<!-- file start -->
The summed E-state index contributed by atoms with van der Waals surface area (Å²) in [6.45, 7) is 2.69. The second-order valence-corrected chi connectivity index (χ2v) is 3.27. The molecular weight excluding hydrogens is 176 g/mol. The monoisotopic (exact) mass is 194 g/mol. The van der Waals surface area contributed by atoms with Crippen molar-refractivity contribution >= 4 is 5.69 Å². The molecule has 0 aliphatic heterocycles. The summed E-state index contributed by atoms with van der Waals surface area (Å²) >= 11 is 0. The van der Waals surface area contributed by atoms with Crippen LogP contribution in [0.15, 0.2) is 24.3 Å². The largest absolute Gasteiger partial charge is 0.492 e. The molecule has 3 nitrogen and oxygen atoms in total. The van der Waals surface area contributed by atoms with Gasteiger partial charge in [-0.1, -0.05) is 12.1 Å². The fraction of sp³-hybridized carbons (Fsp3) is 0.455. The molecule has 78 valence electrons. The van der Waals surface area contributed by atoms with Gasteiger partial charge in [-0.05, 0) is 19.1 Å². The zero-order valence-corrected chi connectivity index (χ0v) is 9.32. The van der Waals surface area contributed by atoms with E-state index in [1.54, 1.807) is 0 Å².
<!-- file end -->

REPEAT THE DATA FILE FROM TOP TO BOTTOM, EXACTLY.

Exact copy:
The summed E-state index contributed by atoms with van der Waals surface area (Å²) in [6.45, 7) is 2.69. The second-order valence-corrected chi connectivity index (χ2v) is 3.27. The molecular weight excluding hydrogens is 176 g/mol. The monoisotopic (exact) mass is 194 g/mol. The van der Waals surface area contributed by atoms with Crippen molar-refractivity contribution >= 4 is 5.69 Å². The molecule has 0 aliphatic heterocycles. The summed E-state index contributed by atoms with van der Waals surface area (Å²) >= 11 is 0. The van der Waals surface area contributed by atoms with Crippen LogP contribution in [0.15, 0.2) is 24.3 Å². The largest absolute Gasteiger partial charge is 0.492 e. The molecule has 3 nitrogen and oxygen atoms in total. The van der Waals surface area contributed by atoms with Gasteiger partial charge in [-0.1, -0.05) is 12.1 Å². The fraction of sp³-hybridized carbons (Fsp3) is 0.455. The molecule has 78 valence electrons. The van der Waals surface area contributed by atoms with Gasteiger partial charge in [-0.05, 0) is 19.1 Å². The zero-order valence-corrected chi connectivity index (χ0v) is 9.32. The van der Waals surface area contributed by atoms with E-state index in [1.54, 1.807) is 0 Å².